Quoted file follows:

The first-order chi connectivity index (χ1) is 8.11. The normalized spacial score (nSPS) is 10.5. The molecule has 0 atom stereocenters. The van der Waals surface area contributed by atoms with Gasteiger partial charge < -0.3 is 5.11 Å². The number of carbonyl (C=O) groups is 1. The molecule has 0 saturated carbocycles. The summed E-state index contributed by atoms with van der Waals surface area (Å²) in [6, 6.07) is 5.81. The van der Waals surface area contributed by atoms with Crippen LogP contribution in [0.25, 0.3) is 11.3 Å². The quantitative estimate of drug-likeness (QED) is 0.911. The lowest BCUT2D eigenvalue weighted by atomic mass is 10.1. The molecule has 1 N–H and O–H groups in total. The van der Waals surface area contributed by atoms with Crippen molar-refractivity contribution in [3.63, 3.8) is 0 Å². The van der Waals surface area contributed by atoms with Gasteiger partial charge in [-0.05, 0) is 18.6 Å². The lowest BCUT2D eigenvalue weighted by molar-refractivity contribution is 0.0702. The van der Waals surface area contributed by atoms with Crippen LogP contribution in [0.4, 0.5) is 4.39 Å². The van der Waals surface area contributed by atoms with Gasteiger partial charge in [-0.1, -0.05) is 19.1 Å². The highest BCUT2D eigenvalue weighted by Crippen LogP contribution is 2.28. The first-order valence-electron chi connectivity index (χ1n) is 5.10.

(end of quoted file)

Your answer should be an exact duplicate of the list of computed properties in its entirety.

The first-order chi connectivity index (χ1) is 8.11. The normalized spacial score (nSPS) is 10.5. The molecule has 0 atom stereocenters. The van der Waals surface area contributed by atoms with Gasteiger partial charge < -0.3 is 5.11 Å². The number of carbonyl (C=O) groups is 1. The molecule has 0 saturated carbocycles. The summed E-state index contributed by atoms with van der Waals surface area (Å²) in [6, 6.07) is 5.81. The van der Waals surface area contributed by atoms with Crippen LogP contribution in [0.25, 0.3) is 11.3 Å². The quantitative estimate of drug-likeness (QED) is 0.911. The lowest BCUT2D eigenvalue weighted by atomic mass is 10.1. The molecule has 1 N–H and O–H groups in total. The van der Waals surface area contributed by atoms with Crippen molar-refractivity contribution in [3.63, 3.8) is 0 Å². The van der Waals surface area contributed by atoms with Gasteiger partial charge in [-0.05, 0) is 18.6 Å². The lowest BCUT2D eigenvalue weighted by molar-refractivity contribution is 0.0702. The van der Waals surface area contributed by atoms with Crippen LogP contribution in [0.4, 0.5) is 4.39 Å². The van der Waals surface area contributed by atoms with Gasteiger partial charge in [-0.1, -0.05) is 19.1 Å². The highest BCUT2D eigenvalue weighted by Crippen LogP contribution is 2.28. The first-order valence-electron chi connectivity index (χ1n) is 5.10.